The shift in the goal of Bobi Wine’s music from ‘entertainment’ to what he calls ‘edutainment’ marked the release of a number of very interesting songs, touching different aspects of our society.
One of these songs is ‘Ghetto’, featuring his longtime friend Nubian Li. Unfortunately, like many of his other edutainment songs (such as ‘Obuyonjo’ – in which he makes a moving case for individual agency in maintaining proper personal hygiene and disease prevention), ‘Ghetto’ is largely inaccessible to non-Luganda speakers.
A classic critique of the hypocritical nature of the political elite’s dealings with society’s impoverished, ‘Ghetto’ narrates the story of the seasonal interest of this group when it comes to society’s impoverished members. We learn from ‘Ghetto’ that the political elite’s interest in its dwellers is only because the latter function to legitimize power through periodic elections.
After these elections, “development” continues unabated through a process that constructs ghetto dwellers as so many stumbling blocks. To pave way for development unlimited, ghetto people’s dwelling places must be decimated, and schools for their children, such as Shimon Demonstration School, dismantled for such lands to be “developed” by “investors”.
After elections, Bobi and Nubian decry in ‘Ghetto that the ghetto is designated, once again, as a hub for serial robbers and criminality, not as a site of multiple talents in need of elevation. This understanding leads Bobi to pose a question that troubles many critical thinkers on development: whose development?
In a way, Bobi and Nubian’s ‘Ghetto’ is a metaphor for all the impoverished in our society. As we approach the 2021 elections season, I think this song offers flickers of hope for a politics, particularly as articulated by opposition forces, that attempts to problematize the mantra of mainstream developmentalism in a postcolonial neoliberal setting like ours.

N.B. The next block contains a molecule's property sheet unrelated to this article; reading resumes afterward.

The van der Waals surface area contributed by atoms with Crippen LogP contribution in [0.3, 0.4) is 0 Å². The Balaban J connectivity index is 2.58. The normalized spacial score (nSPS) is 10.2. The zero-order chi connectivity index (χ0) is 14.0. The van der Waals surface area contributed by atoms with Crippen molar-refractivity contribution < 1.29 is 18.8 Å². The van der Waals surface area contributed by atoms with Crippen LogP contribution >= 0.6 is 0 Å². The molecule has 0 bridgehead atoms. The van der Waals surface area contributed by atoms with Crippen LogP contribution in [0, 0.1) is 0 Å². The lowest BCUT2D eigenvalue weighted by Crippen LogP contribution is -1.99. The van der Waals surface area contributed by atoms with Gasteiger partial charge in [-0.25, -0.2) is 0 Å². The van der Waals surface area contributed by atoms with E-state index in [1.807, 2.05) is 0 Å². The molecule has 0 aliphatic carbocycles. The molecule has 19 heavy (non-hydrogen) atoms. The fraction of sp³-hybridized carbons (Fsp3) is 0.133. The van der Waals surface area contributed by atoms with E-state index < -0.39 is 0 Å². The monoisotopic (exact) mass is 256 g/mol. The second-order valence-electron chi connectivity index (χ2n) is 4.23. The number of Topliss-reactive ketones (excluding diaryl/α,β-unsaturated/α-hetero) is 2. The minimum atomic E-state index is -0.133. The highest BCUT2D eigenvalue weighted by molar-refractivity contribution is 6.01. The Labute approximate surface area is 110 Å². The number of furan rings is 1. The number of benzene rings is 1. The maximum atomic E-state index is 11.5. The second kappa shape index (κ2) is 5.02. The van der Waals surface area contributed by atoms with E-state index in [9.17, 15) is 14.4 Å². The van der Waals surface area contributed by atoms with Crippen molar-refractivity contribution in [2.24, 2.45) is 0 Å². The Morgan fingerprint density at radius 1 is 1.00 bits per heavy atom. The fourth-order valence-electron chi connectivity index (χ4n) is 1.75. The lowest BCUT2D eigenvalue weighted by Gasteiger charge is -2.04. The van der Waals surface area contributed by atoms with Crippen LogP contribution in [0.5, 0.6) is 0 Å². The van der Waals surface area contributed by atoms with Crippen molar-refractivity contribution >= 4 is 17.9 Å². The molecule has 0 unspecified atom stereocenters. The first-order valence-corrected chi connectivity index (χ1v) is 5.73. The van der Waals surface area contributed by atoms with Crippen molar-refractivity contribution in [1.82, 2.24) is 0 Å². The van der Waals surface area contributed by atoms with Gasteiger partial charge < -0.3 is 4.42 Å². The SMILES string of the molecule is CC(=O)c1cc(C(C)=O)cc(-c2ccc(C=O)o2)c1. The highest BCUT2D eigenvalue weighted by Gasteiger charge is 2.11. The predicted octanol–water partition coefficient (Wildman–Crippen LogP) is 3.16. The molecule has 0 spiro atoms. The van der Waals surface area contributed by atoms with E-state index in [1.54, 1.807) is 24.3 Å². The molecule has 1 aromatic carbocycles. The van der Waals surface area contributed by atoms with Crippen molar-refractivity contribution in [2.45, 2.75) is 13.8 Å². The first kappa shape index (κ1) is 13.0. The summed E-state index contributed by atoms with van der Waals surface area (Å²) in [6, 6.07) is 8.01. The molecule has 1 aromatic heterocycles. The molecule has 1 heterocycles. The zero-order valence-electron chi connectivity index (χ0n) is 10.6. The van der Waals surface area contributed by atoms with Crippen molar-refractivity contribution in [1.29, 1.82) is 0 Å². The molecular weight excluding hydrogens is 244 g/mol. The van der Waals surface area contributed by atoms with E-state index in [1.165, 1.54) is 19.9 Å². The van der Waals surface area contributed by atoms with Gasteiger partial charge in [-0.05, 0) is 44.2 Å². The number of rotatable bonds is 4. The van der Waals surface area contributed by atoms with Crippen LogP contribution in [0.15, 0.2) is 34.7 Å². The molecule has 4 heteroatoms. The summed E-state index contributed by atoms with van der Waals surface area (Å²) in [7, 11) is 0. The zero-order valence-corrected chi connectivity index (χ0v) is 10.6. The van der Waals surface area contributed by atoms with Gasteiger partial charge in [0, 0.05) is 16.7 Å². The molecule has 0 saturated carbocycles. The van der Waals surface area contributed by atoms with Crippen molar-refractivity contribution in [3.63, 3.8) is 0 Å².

In the past, the enigmatic nature of mainstream developmentalism has been manifest in its radical unification of ruling and opposition groups. While the ruling group upheld the vision of development through sickening songs of “steady progress”; those in opposition have rallied behind the ruling group in upholding the same vision, only to accuse the ruling group of not walking the talk.
The talk itself is never subject to scrutiny. As a result, the political process has been colonized by a vision so vague, so empty, and yet so tantalizing because in its emptiness every desire can be filled, robbing politics of any concrete agenda.
This convergence of political visions around a tantalizing promise has tremendously downgraded opposition politics in our country, if we think of political opposition as offering radical political alternatives.
Of particular concern, in our postcolonial neoliberal context, is a political opposition that is unapologetically decolonial and anti-neoliberal. With the current government sinking the state deeper and deeper into neoliberal tunnels, opposition politics is challenged to be cognizant of this as a serious political problem.
Back to our ‘Ghetto’ song, Bobi, informed by the experience of what development does to ghettos, attempts a rethinking of development as a political programme of providing guarantees for the ‘happiness’ of all citizens, including ghetto dwellers.
I do not know whether Robert S. Kyagulanyi the MP and presidential aspirant has made strides to concretize these preliminary critical thoughts Bobi Wine the musician expressed on mainstream developmentalism.
What I do know is that the latter’s attitude and move provides political opposition, in which Robert Kyagulanyi is now deeply invested, with the starting point and, above all, courage, to rethink a mantra in whose name every life destructing force has sought refuge, a mantra in whose name decolonial politics has been buried alive by both ruling and opposition groups in our country: the mantra of development!
The author is a PhD fellow, Makerere Institute of Social Research, Makerere University